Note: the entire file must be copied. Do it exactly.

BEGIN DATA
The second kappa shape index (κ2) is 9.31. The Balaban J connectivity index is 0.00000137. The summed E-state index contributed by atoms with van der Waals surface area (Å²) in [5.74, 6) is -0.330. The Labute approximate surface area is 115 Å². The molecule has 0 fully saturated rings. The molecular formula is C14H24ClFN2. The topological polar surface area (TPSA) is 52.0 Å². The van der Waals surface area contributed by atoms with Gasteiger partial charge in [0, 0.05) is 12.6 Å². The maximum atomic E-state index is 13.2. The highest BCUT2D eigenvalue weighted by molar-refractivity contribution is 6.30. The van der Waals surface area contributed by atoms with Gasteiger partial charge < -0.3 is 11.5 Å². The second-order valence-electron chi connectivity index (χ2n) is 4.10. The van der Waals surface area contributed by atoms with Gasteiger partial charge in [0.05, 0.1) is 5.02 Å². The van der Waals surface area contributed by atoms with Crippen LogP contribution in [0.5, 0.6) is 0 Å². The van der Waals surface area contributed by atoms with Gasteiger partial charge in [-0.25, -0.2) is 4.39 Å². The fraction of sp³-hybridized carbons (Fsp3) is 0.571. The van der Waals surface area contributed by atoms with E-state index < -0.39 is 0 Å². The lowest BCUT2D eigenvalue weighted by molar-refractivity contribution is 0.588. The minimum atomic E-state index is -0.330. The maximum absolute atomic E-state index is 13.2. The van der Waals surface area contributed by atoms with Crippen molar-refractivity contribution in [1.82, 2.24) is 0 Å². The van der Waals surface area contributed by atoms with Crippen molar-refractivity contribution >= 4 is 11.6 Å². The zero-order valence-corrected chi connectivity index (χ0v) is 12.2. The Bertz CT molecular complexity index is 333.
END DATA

The second kappa shape index (κ2) is 9.31. The Balaban J connectivity index is 0.00000137. The summed E-state index contributed by atoms with van der Waals surface area (Å²) in [5.74, 6) is -0.330. The Labute approximate surface area is 115 Å². The molecule has 0 fully saturated rings. The molecular formula is C14H24ClFN2. The topological polar surface area (TPSA) is 52.0 Å². The van der Waals surface area contributed by atoms with Gasteiger partial charge in [0, 0.05) is 12.6 Å². The maximum atomic E-state index is 13.2. The highest BCUT2D eigenvalue weighted by molar-refractivity contribution is 6.30. The van der Waals surface area contributed by atoms with Gasteiger partial charge < -0.3 is 11.5 Å². The second-order valence-electron chi connectivity index (χ2n) is 4.10. The van der Waals surface area contributed by atoms with Gasteiger partial charge in [0.05, 0.1) is 5.02 Å². The van der Waals surface area contributed by atoms with Crippen LogP contribution in [0.5, 0.6) is 0 Å². The van der Waals surface area contributed by atoms with Gasteiger partial charge in [-0.25, -0.2) is 4.39 Å². The fraction of sp³-hybridized carbons (Fsp3) is 0.571. The van der Waals surface area contributed by atoms with E-state index < -0.39 is 0 Å². The lowest BCUT2D eigenvalue weighted by molar-refractivity contribution is 0.588. The minimum atomic E-state index is -0.330. The maximum absolute atomic E-state index is 13.2. The van der Waals surface area contributed by atoms with Crippen molar-refractivity contribution in [1.82, 2.24) is 0 Å². The van der Waals surface area contributed by atoms with Crippen molar-refractivity contribution >= 4 is 11.6 Å². The zero-order valence-corrected chi connectivity index (χ0v) is 12.2. The Bertz CT molecular complexity index is 333.